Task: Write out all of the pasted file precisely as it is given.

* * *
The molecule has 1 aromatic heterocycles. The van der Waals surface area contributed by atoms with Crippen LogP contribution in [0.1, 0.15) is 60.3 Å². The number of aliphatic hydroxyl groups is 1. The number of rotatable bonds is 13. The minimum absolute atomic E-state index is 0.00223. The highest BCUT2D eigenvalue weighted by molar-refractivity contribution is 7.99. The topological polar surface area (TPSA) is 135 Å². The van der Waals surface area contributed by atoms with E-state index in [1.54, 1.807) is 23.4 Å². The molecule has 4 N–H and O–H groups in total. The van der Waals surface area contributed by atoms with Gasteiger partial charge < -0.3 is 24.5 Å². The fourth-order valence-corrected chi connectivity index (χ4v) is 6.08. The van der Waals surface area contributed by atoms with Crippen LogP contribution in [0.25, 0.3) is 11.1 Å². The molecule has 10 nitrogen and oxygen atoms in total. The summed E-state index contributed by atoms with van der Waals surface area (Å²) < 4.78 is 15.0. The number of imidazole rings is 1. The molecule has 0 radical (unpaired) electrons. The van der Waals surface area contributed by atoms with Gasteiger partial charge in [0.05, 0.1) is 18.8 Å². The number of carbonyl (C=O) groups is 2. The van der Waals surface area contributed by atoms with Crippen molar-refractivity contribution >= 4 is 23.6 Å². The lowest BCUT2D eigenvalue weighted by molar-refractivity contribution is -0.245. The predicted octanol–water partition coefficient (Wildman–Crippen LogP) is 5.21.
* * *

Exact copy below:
The molecule has 1 aromatic heterocycles. The van der Waals surface area contributed by atoms with Crippen LogP contribution in [0.1, 0.15) is 60.3 Å². The number of aliphatic hydroxyl groups is 1. The number of rotatable bonds is 13. The minimum absolute atomic E-state index is 0.00223. The highest BCUT2D eigenvalue weighted by molar-refractivity contribution is 7.99. The topological polar surface area (TPSA) is 135 Å². The van der Waals surface area contributed by atoms with E-state index in [1.54, 1.807) is 23.4 Å². The molecule has 4 N–H and O–H groups in total. The van der Waals surface area contributed by atoms with Gasteiger partial charge < -0.3 is 24.5 Å². The fourth-order valence-corrected chi connectivity index (χ4v) is 6.08. The van der Waals surface area contributed by atoms with Crippen LogP contribution in [0.25, 0.3) is 11.1 Å². The molecule has 10 nitrogen and oxygen atoms in total. The summed E-state index contributed by atoms with van der Waals surface area (Å²) < 4.78 is 15.0. The number of imidazole rings is 1. The molecule has 0 radical (unpaired) electrons. The van der Waals surface area contributed by atoms with Gasteiger partial charge in [0.05, 0.1) is 18.8 Å². The number of carbonyl (C=O) groups is 2. The van der Waals surface area contributed by atoms with Crippen molar-refractivity contribution >= 4 is 23.6 Å². The lowest BCUT2D eigenvalue weighted by molar-refractivity contribution is -0.245. The predicted octanol–water partition coefficient (Wildman–Crippen LogP) is 5.21.